Spring Cleaning: How to Clean Your Delivery Equipment

Spring Cleaning: How to Clean Your Delivery Equipment

The sun is finally out, and it’s here to stay. You know what that means - spring is around the corner, and it’s time for spring cleaning. 

Most of our customers use delivery equipment to get tents and inflatables where they need to be, and making sure it’s clean and in top-notch condition is paramount in ensuring your product makes it from point A to point B safely. 

In this post, we’ll go through the simple steps of how to clean your delivery equipment. 

Do I Really Need to Clean My Delivery Equipment? 

Cleaning this equipment might feel pointless. After all, this isn’t what your customers are concentrating on. But take our word for it when we say that it’s necessary to make sure your equipment looks its best. 

Not only does cleaning delivery equipment increase its lifespan, it also increases the resale value (should you ever decide to sell), declutters your space, and prevents accidents. 

How to Clean Delivery Equipment 

Let’s go through a list of delivery equipment types and how they should be cleaned and checked. 

Enclosed Vans and Trailers

Enclosed trailers make sure your equipment stays safe, but what’s unavoidable is tracking in sand, grit, dirt, and other debris from outside. They tend to get the dirtiest, which is why they should be your top priority during the spring cleaning session. Cleaning trailers will make you look more professional and prevent the buildup of rust and aluminum oxide.

Cleaning trailers and vans:

  • Clean dirt and debris from the floor.
  • Scrub down the inside and the outside of the trailer with a power washer.
  • Inspect the tie-down track for damage/repair any damage.
  • Organize the supplies inside/take out anything you don’t need.

Flatbed Trailers

You’ve probably had your flatbed trailer covered for most of the winter to keep it free of snow, dirt, and other natural elements. Now, it’s time to uncover it and check what needs to be tidied up. 

Cleaning flatbed trailers:

  • Check for damage that might have occurred from winter driving/winter storage like trailer misalignment, faulty ramps, and tail light problems.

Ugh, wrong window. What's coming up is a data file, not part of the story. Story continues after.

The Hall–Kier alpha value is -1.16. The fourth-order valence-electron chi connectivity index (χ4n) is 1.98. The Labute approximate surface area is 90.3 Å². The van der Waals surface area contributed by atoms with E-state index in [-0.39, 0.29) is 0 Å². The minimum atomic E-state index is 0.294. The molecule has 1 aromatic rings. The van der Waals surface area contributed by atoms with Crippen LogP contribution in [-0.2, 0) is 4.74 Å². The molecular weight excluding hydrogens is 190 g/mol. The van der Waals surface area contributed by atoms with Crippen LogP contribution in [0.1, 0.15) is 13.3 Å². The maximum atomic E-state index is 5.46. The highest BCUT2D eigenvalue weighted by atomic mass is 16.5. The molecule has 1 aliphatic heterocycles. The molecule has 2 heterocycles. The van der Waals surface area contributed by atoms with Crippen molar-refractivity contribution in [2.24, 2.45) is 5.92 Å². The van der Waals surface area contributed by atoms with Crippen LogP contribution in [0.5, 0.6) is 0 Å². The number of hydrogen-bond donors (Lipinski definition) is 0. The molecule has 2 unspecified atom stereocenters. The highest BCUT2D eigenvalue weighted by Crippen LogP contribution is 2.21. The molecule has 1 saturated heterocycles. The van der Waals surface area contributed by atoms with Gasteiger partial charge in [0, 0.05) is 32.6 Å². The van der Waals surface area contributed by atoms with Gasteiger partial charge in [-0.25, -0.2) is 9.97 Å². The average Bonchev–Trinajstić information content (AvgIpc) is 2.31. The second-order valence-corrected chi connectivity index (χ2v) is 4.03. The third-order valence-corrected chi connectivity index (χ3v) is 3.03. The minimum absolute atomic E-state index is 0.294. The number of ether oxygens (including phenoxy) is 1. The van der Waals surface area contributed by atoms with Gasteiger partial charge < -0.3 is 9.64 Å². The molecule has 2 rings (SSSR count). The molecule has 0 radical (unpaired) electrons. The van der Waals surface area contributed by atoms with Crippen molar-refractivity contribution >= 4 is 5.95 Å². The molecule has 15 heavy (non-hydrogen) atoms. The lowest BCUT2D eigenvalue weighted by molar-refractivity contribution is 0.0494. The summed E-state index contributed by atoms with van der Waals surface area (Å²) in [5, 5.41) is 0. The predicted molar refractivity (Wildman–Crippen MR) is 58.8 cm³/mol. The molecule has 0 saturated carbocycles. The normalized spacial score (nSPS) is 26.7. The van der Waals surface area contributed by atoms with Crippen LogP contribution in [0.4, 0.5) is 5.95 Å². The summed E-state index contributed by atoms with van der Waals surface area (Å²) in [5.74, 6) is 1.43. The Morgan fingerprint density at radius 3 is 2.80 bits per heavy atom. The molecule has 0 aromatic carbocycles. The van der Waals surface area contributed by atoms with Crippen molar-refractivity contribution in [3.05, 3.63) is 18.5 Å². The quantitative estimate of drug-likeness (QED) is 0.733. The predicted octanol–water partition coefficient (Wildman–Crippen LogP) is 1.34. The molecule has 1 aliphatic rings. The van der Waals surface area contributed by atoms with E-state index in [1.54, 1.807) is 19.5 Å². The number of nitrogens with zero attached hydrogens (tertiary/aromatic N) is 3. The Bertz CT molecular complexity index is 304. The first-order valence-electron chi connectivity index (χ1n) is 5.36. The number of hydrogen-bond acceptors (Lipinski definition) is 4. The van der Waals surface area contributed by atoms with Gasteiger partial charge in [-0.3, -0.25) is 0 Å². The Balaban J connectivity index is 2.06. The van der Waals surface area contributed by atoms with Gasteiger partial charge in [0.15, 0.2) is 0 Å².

• Check for holes or rips in your flatbed tarps, as they typically sustain the most damage during the winter. 
  • Check your winches, along with winch straps and winch tracks. If you have winch damage, your cargo could be affected, along with your truck and trailer. 

Ratchet Straps

Most ratchet straps are made of strong and durable polyester material that can secure many different types of cargo. It has very little stretch, which is great for carrying large items from one place to another. Knowing that your ratchet straps are performing as they should gives you the peace of mind you need. 

Checking ratchet straps:

  • Cleaning ratchet straps is done by using detergent and warm water. Soak them for a while and then scrub them with a brush. After that, hang them to dry. Make sure to never use bleach or acidic cleaners to spruce up your ratchet straps. 
  • Put your straps to the test and see if they are still performing the way they should after a few seasons of use. This isn’t only good for your products, it’s also good for business to ensure that you’re compliant with FMCSA and DOT standards regarding cargo hauling and tie-down straps. 
  • Organize your straps so you can grab the right ones quickly when you need them in a pinch.

General Spring Cleaning

There are a few things you most definitely should not forget when it comes to tidying up your truck and trailer for spring. This equipment is an essential part of your business, as it puts across the first impression for many customers. If it’s dirty and falling apart, that doesn’t send a very comforting message. 

If you haven’t maintained your semi truck throughout the winter, now is the time for a scrub-down. Get underneath the truck to clean the undercarriage and knock out the buildup from the tire rims. You might decide to give the truck and trailer a wax - if you do, only use microfiber cloths (to prevent scratching and scuffing). 

As with any other equipment, keeping up on your truck and trailer’s maintenance regularly will extend their longevity and prevent costly repairs. 

Along with cleaning your truck and trailer, you’ll want to ensure your supplies are up to code. Check them for wear and tear and see if they’re still viable to use according to safety standards. Remember that if you disobey transportation, lifting, rigging, and towing standards, you could face severe consequences and penalties from the FMCA, SC&RA, and WSTDA, to name a few. 

Getting Clean for Spring

Rental companies know that spring is the beginning of the busy season. Use these tips to get ready for booming business, and make a great impression on your customers this year. 

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